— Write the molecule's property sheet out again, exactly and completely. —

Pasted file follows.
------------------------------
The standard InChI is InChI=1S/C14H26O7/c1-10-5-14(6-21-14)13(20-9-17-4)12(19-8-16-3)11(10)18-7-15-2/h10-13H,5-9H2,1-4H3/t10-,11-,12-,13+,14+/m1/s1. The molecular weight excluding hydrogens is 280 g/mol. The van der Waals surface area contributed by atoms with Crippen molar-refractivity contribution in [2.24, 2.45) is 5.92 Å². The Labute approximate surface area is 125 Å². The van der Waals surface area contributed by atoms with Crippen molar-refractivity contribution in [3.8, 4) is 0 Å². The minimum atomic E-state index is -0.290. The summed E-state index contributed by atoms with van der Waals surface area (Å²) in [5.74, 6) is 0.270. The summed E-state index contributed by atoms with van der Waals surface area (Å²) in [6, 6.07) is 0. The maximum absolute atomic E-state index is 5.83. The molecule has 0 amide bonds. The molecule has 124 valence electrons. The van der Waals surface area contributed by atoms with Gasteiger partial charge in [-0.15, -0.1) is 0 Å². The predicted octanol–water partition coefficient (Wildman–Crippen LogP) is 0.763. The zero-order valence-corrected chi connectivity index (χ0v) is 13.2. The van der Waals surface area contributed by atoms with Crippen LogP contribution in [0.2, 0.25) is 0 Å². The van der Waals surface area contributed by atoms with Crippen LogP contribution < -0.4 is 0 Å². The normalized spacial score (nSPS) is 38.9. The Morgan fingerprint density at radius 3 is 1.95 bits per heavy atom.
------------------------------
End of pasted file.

The standard InChI is InChI=1S/C14H26O7/c1-10-5-14(6-21-14)13(20-9-17-4)12(19-8-16-3)11(10)18-7-15-2/h10-13H,5-9H2,1-4H3/t10-,11-,12-,13+,14+/m1/s1. The molecular weight excluding hydrogens is 280 g/mol. The van der Waals surface area contributed by atoms with Crippen molar-refractivity contribution in [2.24, 2.45) is 5.92 Å². The Labute approximate surface area is 125 Å². The van der Waals surface area contributed by atoms with Crippen molar-refractivity contribution in [3.8, 4) is 0 Å². The minimum atomic E-state index is -0.290. The summed E-state index contributed by atoms with van der Waals surface area (Å²) in [5.74, 6) is 0.270. The summed E-state index contributed by atoms with van der Waals surface area (Å²) in [6, 6.07) is 0. The maximum absolute atomic E-state index is 5.83. The molecule has 0 amide bonds. The molecule has 124 valence electrons. The van der Waals surface area contributed by atoms with Gasteiger partial charge in [-0.15, -0.1) is 0 Å². The predicted octanol–water partition coefficient (Wildman–Crippen LogP) is 0.763. The zero-order valence-corrected chi connectivity index (χ0v) is 13.2. The van der Waals surface area contributed by atoms with Crippen LogP contribution in [0.2, 0.25) is 0 Å². The van der Waals surface area contributed by atoms with Crippen LogP contribution < -0.4 is 0 Å². The normalized spacial score (nSPS) is 38.9. The Morgan fingerprint density at radius 3 is 1.95 bits per heavy atom.